Dawood’s latest major body of work, Night in the Garden of Love (2023), engaged with coders to develop an AI-generated algorithm that would determine the growth of different plants. These patterns then grew digitally in response to a series of live improvisational music sessions with collaborators of Yusef Lateef, the African-American musician and composer.

The result is seven video panels in which plant stems grow and alter, as if they are snaking their way through a trippy experience. A circular bench in the centre of the room provides a vantage point, like the centre of a Mughal garden.

“If you think about technology in nature, it has a basis in geometry, as do all Islamic art and gardens,” says Dawood. “It’s like there’s a vector of consonance, and that's really, really exciting.”

The project, which involved co-ordination not only with coders but with Lateef’s family, involved more than a few sleepless nights, Dawood says.

He has a particular knack for creating rods for his own back. His largest and most ambitious work is Leviathan, which was also a major turning point in his career, debuting at the Venice Biennale in 2017. The artist collaborated with the Institute of Marine Research in Venice and the Fortuny textiles factory to produce the video installation and series, which shows how climate change, economic instability and migration are interwoven.

At Venice, he hung textiles depicting items that had fallen to the bottom of the Mediterranean during sea crossings to Lampedusa, which human rights agencies used to help relatives identify victims. Three screens in the space showed the first three episodes of the project, each of which centres on a fictional character in a different locale, blending fictional narrative and documentary footage to create a portrait of a world 20 to 50 years in the future that is crippled by a changing climate.

Bravely, he also committed to making 10 episodes of the project, each of them a major investigation into how the sea is affecting a different community. The 10-episode scale has given Leviathan an unexpected force. The cost and logistics of making each video – Dawood has just finished the eighth – means that Leviathan is not only documenting the scale of the tragedy, but the rapidity of change to scientists’ estimates.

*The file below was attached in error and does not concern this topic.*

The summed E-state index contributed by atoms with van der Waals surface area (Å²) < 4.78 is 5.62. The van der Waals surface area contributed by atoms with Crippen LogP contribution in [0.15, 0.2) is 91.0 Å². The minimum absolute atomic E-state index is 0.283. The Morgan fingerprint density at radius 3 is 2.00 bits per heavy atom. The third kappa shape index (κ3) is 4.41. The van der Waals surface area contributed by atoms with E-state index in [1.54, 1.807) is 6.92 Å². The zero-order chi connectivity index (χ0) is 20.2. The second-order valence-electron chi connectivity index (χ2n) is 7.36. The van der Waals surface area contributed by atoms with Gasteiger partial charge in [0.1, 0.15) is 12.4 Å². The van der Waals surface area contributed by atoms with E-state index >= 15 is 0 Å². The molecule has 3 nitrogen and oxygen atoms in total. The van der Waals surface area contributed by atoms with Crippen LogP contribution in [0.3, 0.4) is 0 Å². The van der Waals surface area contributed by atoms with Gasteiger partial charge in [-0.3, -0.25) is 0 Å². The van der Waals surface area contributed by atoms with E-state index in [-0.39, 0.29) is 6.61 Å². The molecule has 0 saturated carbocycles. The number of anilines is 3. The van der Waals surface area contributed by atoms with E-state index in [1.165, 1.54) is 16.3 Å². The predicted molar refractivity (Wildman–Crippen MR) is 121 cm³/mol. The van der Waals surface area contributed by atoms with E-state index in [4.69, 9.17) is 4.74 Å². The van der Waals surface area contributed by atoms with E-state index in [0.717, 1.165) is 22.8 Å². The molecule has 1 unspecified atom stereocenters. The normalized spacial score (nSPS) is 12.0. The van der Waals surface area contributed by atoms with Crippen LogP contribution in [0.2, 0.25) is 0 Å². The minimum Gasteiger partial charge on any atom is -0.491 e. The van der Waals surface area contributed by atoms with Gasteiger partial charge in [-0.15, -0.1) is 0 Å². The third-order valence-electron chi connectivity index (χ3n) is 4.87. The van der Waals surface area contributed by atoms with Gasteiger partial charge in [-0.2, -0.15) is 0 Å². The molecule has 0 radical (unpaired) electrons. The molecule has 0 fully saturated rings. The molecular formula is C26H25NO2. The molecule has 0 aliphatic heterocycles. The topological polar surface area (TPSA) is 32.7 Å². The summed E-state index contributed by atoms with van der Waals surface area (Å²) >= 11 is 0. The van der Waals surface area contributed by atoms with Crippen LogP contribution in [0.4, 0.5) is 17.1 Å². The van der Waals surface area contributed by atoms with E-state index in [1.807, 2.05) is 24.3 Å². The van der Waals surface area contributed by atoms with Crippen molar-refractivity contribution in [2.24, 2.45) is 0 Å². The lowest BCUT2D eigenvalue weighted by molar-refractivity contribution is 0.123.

“When I started, some of what the scientists said was deemed speculative,” he explains. “They would say, over a 15 to 20 year timescale, these effects will happen, and at the time the government and media called them alarmist. I've been in the uncanny position of seeing those predictions accelerate and happen even in five years.”

He has had to revise his plans multiple times, as the situation in each location changes before he can finish researching or filming the area. But Leviathan, particularly as it winds its way to the end of the series, becomes less about documentation and returns to the idea of speculation where it began.

Dawood says it collects “methods of surviving the future”, and this huge, unwieldy project, with its list of sponsors and collaborators a mile long, has become a repository of new ideas, as people renegotiate how they live by the sea.

Likewise in Abu Dhabi, the coral specimen, part of the Acropora family that is native to Gulf waters, becomes not just a means of telling the temperature but a distress signal. A nearly living being that cries out for people to think about climate change.

For Dawood, the problem is not just that people don’t want to change but that their means of thinking needs to change first.

“It’s too easy to talk sustainability,” he says. “Sustainability is actually sticking with something that's uncomfortable, triggering or problematic. It requires you to think outside of yourself."

Updated: December 14, 2023, 9:00 AM